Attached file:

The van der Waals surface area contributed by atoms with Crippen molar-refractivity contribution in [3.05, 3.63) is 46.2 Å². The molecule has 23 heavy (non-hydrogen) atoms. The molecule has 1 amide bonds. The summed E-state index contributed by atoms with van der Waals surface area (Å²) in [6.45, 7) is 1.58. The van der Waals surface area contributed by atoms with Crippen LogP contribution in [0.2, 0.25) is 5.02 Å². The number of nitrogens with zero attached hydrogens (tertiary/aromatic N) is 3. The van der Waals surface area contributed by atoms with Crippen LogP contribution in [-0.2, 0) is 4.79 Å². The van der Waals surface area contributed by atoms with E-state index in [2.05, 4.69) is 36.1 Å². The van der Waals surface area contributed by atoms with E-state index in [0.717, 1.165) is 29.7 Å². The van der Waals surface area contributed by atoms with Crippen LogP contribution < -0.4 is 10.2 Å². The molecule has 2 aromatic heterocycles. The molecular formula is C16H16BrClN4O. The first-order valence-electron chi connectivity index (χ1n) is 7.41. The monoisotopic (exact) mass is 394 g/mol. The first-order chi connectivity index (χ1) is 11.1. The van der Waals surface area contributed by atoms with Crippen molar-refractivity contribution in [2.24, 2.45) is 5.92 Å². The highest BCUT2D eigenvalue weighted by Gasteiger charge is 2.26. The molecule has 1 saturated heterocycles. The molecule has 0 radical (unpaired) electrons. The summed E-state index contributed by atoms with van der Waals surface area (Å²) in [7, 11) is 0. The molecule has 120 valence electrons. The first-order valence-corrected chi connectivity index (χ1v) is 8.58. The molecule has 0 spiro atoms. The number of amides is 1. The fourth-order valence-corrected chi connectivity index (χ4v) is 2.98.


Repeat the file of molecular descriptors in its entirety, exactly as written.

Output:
The van der Waals surface area contributed by atoms with Crippen molar-refractivity contribution in [3.05, 3.63) is 46.2 Å². The molecule has 23 heavy (non-hydrogen) atoms. The molecule has 1 amide bonds. The summed E-state index contributed by atoms with van der Waals surface area (Å²) in [6.45, 7) is 1.58. The van der Waals surface area contributed by atoms with Crippen LogP contribution in [0.2, 0.25) is 5.02 Å². The number of nitrogens with zero attached hydrogens (tertiary/aromatic N) is 3. The van der Waals surface area contributed by atoms with Crippen LogP contribution in [-0.2, 0) is 4.79 Å². The van der Waals surface area contributed by atoms with E-state index in [2.05, 4.69) is 36.1 Å². The van der Waals surface area contributed by atoms with E-state index in [0.717, 1.165) is 29.7 Å². The van der Waals surface area contributed by atoms with Crippen LogP contribution < -0.4 is 10.2 Å². The molecule has 2 aromatic heterocycles. The molecular formula is C16H16BrClN4O. The first-order valence-electron chi connectivity index (χ1n) is 7.41. The monoisotopic (exact) mass is 394 g/mol. The first-order chi connectivity index (χ1) is 11.1. The van der Waals surface area contributed by atoms with Crippen molar-refractivity contribution in [2.24, 2.45) is 5.92 Å². The highest BCUT2D eigenvalue weighted by Gasteiger charge is 2.26. The molecule has 1 saturated heterocycles. The molecule has 0 radical (unpaired) electrons. The summed E-state index contributed by atoms with van der Waals surface area (Å²) in [7, 11) is 0. The molecule has 120 valence electrons. The first-order valence-corrected chi connectivity index (χ1v) is 8.58. The molecule has 0 spiro atoms. The number of amides is 1. The fourth-order valence-corrected chi connectivity index (χ4v) is 2.98.